Estate Planning During COVID-19 Pandemic
Get Basic Planning Documents in Place ASAP
The threat posed by the Coronavirus pandemic and market rout to the health and financial well-being of every single one of us has brought the importance of estate planning to the forefront. It is critical, during these difficult times, to make sure that the appropriate plan is in place in the event that we become sick, incapacitated or worse. Without an effective estate plan, individuals place themselves, their assets and their families at risk and, instead, invite unnecessary heartache, family strife and financial distress at the time of their incapacity or death.
There are a number of essential documents that every adult needs to have in place to protect them, their assets and their loved ones in the event of their incapacity or death. This needs to be done even for children of eighteen years of age or older, as they are legally treated as adults. That means that a parent’s legal right to make important decisions about his or her child’s health and finances is no longer automatic. Accordingly, it is imperative to establish one’s legal ability to make these decisions before the unexpected requires it and it is too late.
Below is a brief description of each of the essential documents which, together, provide a basic foundation for any estate plan. If you already have an estate plan, you should review your documents to ensure that they continue to meet your objectives and comply with the changes in your assets, estate tax laws and life circumstances that have inevitably occurred since you signed them.
Last Will and Testament / Revocable Trust. One of the most effective ways to direct the distribution of your assets upon your death is to create a Will or revocable trust. A properly drafted Will or revocable trust accomplishes the following:
• instructs how your assets are to be distributed upon your death;
• designates an Executor or Trustee who is responsible for taking inventory of your assets; preserving your estate; paying creditors, administrative expenses and death taxes; and disposing of the remainder of your property among your beneficiaries;
• appoints Guardians for your minor children;
• in the case of a revocable trust, avoids probate upon your death; and
• establishes trusts for asset protection and estate tax planning purposes.
Power of Attorney. A power of attorney allows you to appoint an individual to handle financial decisions for you, including paying your bills and taxes and managing your investments and business. A power of attorney is particularly important, as it may allow you to avoid the costly and complicated Guardianship procedure which is otherwise required when an individual becomes incapacitated for any reason, including accident, disease or age. In addition, it can prevent any difficulties involved with the management of your financial affairs while a Guardianship proceeding is pending and before a Guardian has been appointed by the court.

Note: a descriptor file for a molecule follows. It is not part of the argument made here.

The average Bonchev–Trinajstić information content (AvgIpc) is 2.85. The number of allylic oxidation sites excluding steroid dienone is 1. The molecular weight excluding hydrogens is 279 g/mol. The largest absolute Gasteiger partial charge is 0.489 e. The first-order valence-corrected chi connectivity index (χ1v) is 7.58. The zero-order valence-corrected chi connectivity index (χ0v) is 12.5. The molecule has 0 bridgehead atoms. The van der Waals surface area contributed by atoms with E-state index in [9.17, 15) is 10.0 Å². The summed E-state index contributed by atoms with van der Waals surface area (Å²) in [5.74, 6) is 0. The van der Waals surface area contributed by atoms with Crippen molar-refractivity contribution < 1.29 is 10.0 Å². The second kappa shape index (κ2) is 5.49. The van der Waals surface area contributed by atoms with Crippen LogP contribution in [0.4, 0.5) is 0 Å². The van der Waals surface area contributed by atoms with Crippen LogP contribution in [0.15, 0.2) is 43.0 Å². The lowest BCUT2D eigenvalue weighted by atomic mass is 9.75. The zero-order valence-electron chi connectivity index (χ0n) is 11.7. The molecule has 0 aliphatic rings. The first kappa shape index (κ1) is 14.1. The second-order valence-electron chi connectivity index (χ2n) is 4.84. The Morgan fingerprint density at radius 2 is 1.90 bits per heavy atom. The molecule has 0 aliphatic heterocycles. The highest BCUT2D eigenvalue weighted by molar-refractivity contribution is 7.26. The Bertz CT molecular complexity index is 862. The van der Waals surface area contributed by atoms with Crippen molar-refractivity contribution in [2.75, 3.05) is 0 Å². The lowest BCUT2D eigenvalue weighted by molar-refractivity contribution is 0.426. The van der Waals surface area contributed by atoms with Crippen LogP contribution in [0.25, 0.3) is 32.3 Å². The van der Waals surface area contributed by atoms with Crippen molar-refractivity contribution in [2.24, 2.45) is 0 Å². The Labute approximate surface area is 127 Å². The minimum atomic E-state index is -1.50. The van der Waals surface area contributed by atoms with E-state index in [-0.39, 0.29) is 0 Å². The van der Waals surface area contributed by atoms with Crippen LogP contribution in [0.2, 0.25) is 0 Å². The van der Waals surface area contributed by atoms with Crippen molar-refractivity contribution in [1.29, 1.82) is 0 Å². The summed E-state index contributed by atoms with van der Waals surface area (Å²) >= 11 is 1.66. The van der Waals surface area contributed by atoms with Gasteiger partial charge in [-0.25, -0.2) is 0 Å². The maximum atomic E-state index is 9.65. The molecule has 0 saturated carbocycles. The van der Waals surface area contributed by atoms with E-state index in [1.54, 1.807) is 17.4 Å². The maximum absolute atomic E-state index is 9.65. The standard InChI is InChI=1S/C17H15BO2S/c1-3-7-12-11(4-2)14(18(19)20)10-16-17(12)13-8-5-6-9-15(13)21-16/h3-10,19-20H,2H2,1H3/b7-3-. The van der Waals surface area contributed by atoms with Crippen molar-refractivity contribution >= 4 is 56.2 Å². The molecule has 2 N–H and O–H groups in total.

Health Care Proxy. The health care proxy is used to appoint an individual to make medical decisions for you, in the event of your incapacity or incompetence.
Living Will. A living will is used to express your wishes regarding your healthcare, and may be used to evidence your intention to have artificial life support terminated in the event that you are unconscious and there is no reasonable hope for your recovery.
Consider Advanced Planning Opportunities, as this is the Perfect Opportunity for Gifting
For individuals of significant wealth, once your primary estate planning documents are in place, you can take advantage of the downturn in the stock market as an opportunity to leverage your lifetime federal estate tax exemption to make gifts to loved ones and reduce your taxable estate. Because the stock market has suppressed the value of assets across most asset classes, making gifts at this time offers a low tax “cost” and an increased likelihood of appreciation of gifted assets in the hands of the donee.
Gifts can take many different forms; you can choose to use all or a portion of your lifetime exemption or the annual exclusion. For 2020, the lifetime federal gift and estate tax exemption has been increased to $11.58 million. This increased exemption amount is still scheduled to sunset on December 31, 2025 and return to $5 million (adjusted for inflation), assuming that it is not sooner reduced in the event that a Democratic president takes office next year. The gift tax annual exclusion is currently at $15,000.
Suppressed asset values, extremely low interest rates and an increased estate and gift tax exemption currently combine to create an ideal environment and limited window for gifting. Clients are urged to consider taking advantage of this unique confluence of factors to make gifts to loved ones which provide asset protection and estate tax planning benefits. Several techniques that we find particularly attractive in these uncertain times include grantor retained annuity trusts (GRATs), spousal lifetime access trusts (SLATs), intrafamily loans and sales to defective grantor trusts. Consult an experienced trusts and estates attorney to further explore these options.
In the meantime, please stay healthy!